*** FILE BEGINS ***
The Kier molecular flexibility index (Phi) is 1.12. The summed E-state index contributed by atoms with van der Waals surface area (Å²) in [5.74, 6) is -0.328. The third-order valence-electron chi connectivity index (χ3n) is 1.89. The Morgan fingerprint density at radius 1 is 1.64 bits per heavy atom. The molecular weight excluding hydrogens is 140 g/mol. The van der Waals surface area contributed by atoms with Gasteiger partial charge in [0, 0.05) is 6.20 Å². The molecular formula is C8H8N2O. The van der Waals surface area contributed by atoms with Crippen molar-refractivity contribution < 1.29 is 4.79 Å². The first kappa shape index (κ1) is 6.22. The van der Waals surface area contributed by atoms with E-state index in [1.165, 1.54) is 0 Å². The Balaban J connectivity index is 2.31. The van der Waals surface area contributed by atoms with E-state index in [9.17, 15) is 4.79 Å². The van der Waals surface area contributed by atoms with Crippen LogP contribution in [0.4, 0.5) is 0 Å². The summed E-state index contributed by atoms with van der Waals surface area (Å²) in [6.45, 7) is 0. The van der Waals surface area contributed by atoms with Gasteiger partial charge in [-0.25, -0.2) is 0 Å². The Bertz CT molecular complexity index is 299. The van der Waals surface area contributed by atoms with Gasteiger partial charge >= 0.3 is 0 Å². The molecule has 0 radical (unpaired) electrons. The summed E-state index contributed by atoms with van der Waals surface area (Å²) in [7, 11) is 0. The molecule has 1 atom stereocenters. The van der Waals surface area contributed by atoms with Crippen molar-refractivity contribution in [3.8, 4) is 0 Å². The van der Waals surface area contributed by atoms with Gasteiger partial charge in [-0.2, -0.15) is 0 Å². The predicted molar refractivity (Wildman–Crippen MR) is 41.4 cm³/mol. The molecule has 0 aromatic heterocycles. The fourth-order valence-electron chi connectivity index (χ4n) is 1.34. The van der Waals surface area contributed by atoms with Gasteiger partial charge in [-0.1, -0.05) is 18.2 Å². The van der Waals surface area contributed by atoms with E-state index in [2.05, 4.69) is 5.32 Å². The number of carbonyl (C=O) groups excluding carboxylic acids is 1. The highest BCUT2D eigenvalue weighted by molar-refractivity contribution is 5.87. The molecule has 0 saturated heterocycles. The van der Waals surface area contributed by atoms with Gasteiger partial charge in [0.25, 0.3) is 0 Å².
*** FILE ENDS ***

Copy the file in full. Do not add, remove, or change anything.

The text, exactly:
The Kier molecular flexibility index (Phi) is 1.12. The summed E-state index contributed by atoms with van der Waals surface area (Å²) in [5.74, 6) is -0.328. The third-order valence-electron chi connectivity index (χ3n) is 1.89. The Morgan fingerprint density at radius 1 is 1.64 bits per heavy atom. The molecular weight excluding hydrogens is 140 g/mol. The van der Waals surface area contributed by atoms with Gasteiger partial charge in [0, 0.05) is 6.20 Å². The molecular formula is C8H8N2O. The van der Waals surface area contributed by atoms with Crippen molar-refractivity contribution < 1.29 is 4.79 Å². The first kappa shape index (κ1) is 6.22. The van der Waals surface area contributed by atoms with E-state index in [1.165, 1.54) is 0 Å². The Balaban J connectivity index is 2.31. The van der Waals surface area contributed by atoms with E-state index in [9.17, 15) is 4.79 Å². The van der Waals surface area contributed by atoms with Crippen LogP contribution in [0.4, 0.5) is 0 Å². The summed E-state index contributed by atoms with van der Waals surface area (Å²) in [6.45, 7) is 0. The van der Waals surface area contributed by atoms with Gasteiger partial charge in [-0.25, -0.2) is 0 Å². The Bertz CT molecular complexity index is 299. The van der Waals surface area contributed by atoms with Gasteiger partial charge >= 0.3 is 0 Å². The molecule has 0 radical (unpaired) electrons. The summed E-state index contributed by atoms with van der Waals surface area (Å²) in [7, 11) is 0. The molecule has 1 atom stereocenters. The van der Waals surface area contributed by atoms with Crippen molar-refractivity contribution in [3.8, 4) is 0 Å². The van der Waals surface area contributed by atoms with Gasteiger partial charge in [-0.2, -0.15) is 0 Å². The predicted molar refractivity (Wildman–Crippen MR) is 41.4 cm³/mol. The molecule has 0 aromatic heterocycles. The fourth-order valence-electron chi connectivity index (χ4n) is 1.34. The van der Waals surface area contributed by atoms with Gasteiger partial charge in [-0.1, -0.05) is 18.2 Å². The van der Waals surface area contributed by atoms with E-state index in [2.05, 4.69) is 5.32 Å². The number of carbonyl (C=O) groups excluding carboxylic acids is 1. The highest BCUT2D eigenvalue weighted by molar-refractivity contribution is 5.87. The molecule has 0 saturated heterocycles. The van der Waals surface area contributed by atoms with Gasteiger partial charge in [0.25, 0.3) is 0 Å².